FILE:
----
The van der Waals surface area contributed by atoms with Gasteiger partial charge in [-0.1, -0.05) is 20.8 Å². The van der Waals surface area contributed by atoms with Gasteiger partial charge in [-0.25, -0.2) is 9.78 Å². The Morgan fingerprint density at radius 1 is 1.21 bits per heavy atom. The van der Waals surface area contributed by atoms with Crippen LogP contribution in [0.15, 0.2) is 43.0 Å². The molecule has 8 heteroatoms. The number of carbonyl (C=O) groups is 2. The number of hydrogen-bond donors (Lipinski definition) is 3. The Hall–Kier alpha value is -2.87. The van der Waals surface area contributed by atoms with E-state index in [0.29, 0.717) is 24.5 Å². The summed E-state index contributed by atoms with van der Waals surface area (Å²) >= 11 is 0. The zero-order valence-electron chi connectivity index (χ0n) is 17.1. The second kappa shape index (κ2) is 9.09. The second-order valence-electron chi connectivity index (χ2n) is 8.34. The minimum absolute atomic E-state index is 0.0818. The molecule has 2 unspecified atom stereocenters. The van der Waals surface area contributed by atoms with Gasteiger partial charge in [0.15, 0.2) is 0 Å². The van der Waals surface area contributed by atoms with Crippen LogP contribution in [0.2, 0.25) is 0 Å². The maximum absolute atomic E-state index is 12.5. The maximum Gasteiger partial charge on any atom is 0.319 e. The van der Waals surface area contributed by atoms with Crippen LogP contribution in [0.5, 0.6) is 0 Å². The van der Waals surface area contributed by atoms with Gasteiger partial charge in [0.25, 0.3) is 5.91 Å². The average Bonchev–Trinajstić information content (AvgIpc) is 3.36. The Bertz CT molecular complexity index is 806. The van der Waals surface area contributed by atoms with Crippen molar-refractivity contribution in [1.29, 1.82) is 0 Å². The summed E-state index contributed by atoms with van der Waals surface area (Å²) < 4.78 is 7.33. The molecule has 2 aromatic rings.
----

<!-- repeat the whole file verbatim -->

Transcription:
The van der Waals surface area contributed by atoms with Gasteiger partial charge in [-0.1, -0.05) is 20.8 Å². The van der Waals surface area contributed by atoms with Gasteiger partial charge in [-0.25, -0.2) is 9.78 Å². The Morgan fingerprint density at radius 1 is 1.21 bits per heavy atom. The van der Waals surface area contributed by atoms with Crippen LogP contribution in [0.15, 0.2) is 43.0 Å². The molecule has 8 heteroatoms. The number of carbonyl (C=O) groups is 2. The number of hydrogen-bond donors (Lipinski definition) is 3. The Hall–Kier alpha value is -2.87. The van der Waals surface area contributed by atoms with E-state index in [0.29, 0.717) is 24.5 Å². The summed E-state index contributed by atoms with van der Waals surface area (Å²) >= 11 is 0. The zero-order valence-electron chi connectivity index (χ0n) is 17.1. The second kappa shape index (κ2) is 9.09. The second-order valence-electron chi connectivity index (χ2n) is 8.34. The minimum absolute atomic E-state index is 0.0818. The molecule has 2 unspecified atom stereocenters. The van der Waals surface area contributed by atoms with Gasteiger partial charge in [0.15, 0.2) is 0 Å². The van der Waals surface area contributed by atoms with Crippen LogP contribution in [0.2, 0.25) is 0 Å². The maximum absolute atomic E-state index is 12.5. The maximum Gasteiger partial charge on any atom is 0.319 e. The van der Waals surface area contributed by atoms with Crippen LogP contribution in [0.5, 0.6) is 0 Å². The van der Waals surface area contributed by atoms with Gasteiger partial charge in [0.25, 0.3) is 5.91 Å². The average Bonchev–Trinajstić information content (AvgIpc) is 3.36. The Bertz CT molecular complexity index is 806. The van der Waals surface area contributed by atoms with Crippen molar-refractivity contribution in [1.29, 1.82) is 0 Å². The summed E-state index contributed by atoms with van der Waals surface area (Å²) < 4.78 is 7.33. The molecule has 2 aromatic rings.